What I wanted to write about today is something that has transformed my thinking both about how to explain the work we do at ARC and about the Copenhagen climate change talks themselves.
At the EcoSikh launch in Delhi, Olav Kjorven, Assistant Secretary General of UNDP said that what has characterized the history of the climate change negotiations over the past 20 years has been “everyone generally wanting to do as little as possible, while pushing for others to do as much as possible”. This comes from a scarcity mentality, “to make sure that someone else pays the bill.”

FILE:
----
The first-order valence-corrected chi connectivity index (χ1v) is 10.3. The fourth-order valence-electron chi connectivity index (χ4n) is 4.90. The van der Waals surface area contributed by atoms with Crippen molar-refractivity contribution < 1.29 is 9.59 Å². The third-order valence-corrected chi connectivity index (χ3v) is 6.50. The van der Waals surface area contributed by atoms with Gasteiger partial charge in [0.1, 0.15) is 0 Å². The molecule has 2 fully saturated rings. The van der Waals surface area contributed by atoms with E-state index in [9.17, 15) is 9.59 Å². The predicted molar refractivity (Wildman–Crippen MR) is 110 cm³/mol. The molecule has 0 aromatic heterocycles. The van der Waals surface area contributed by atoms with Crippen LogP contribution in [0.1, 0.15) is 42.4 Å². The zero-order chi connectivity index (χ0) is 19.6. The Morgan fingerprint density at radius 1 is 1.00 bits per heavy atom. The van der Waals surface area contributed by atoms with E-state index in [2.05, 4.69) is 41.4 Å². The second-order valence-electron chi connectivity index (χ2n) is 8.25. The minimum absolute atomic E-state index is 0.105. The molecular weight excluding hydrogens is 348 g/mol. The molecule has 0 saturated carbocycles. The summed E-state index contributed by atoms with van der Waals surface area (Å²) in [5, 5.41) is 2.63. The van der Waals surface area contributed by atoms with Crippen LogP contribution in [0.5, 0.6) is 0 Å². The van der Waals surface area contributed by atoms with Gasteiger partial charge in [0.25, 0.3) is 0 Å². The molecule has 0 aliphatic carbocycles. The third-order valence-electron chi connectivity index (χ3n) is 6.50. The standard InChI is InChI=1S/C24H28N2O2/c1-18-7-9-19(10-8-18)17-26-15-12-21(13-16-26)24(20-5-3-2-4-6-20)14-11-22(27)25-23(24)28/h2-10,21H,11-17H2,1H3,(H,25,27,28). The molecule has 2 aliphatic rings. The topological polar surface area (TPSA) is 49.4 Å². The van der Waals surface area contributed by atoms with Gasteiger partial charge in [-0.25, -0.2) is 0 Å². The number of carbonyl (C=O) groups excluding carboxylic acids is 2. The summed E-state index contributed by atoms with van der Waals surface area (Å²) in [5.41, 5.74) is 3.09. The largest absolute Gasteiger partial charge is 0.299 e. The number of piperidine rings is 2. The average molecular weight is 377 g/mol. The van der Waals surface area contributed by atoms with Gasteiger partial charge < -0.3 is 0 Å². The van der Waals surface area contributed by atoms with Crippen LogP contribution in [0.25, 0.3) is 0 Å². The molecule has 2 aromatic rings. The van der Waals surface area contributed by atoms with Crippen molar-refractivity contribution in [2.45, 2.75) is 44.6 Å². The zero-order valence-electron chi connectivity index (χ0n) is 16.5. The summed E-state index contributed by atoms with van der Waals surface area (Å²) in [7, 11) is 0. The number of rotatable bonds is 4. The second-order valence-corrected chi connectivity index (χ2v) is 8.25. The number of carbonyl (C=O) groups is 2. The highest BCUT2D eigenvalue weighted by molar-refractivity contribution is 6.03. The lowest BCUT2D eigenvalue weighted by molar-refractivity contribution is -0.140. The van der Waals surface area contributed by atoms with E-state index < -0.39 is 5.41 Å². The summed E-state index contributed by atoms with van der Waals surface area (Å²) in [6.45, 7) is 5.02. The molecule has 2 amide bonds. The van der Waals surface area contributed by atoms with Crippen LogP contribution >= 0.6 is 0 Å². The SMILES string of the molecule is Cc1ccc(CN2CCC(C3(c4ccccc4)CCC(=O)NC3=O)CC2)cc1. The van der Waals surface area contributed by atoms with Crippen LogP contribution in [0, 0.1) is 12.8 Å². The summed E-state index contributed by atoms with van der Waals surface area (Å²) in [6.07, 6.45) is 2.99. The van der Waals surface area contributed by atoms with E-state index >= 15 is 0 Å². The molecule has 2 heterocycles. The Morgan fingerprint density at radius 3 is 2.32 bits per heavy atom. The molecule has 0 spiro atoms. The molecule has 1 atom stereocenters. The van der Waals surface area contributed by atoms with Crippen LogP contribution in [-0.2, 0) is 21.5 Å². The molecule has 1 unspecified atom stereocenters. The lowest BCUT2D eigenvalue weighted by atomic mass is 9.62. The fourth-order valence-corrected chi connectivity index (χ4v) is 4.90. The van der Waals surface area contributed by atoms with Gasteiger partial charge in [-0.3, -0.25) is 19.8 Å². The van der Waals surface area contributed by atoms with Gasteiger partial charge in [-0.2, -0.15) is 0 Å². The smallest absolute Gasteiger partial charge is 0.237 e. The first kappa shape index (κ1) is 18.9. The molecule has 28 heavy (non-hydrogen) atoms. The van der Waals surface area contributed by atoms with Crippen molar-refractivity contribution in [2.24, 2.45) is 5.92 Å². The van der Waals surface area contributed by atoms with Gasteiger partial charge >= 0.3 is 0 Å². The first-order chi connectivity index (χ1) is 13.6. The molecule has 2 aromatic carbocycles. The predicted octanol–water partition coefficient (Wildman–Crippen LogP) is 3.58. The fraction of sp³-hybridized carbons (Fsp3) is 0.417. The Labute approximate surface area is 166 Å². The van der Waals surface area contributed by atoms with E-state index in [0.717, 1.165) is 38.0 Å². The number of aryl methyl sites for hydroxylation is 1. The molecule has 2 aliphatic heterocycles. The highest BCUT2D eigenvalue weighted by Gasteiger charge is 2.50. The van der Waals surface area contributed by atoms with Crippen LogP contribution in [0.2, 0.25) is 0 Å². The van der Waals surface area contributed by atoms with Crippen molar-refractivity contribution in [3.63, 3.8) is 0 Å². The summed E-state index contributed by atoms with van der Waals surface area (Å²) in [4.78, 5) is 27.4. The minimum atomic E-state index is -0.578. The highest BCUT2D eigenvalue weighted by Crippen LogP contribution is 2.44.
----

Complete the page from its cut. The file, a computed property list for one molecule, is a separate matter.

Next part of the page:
However, what we see in many meetings of faiths on the environment is quite the opposite. We see people are saying: “this is what we can offer: this is what we are going to do.” They don’t say: “we’ll only do this if another faith does this, or if the government does this,” they simply say: “this is what we can give and this is what we can do.”
This comes from an abundance mentality… And if some of that mentality rubs off on those attending the Copenhagen talks in December, then the world just might be a clearer place. And even if it doesn’t, then all these actions that religions are announcing in the next few years, are going to happen anyway. “Religions hold a key – an important key – to the task that humanity has been given.”
This text is from our latest newsletter, which can be read in its more complete form here.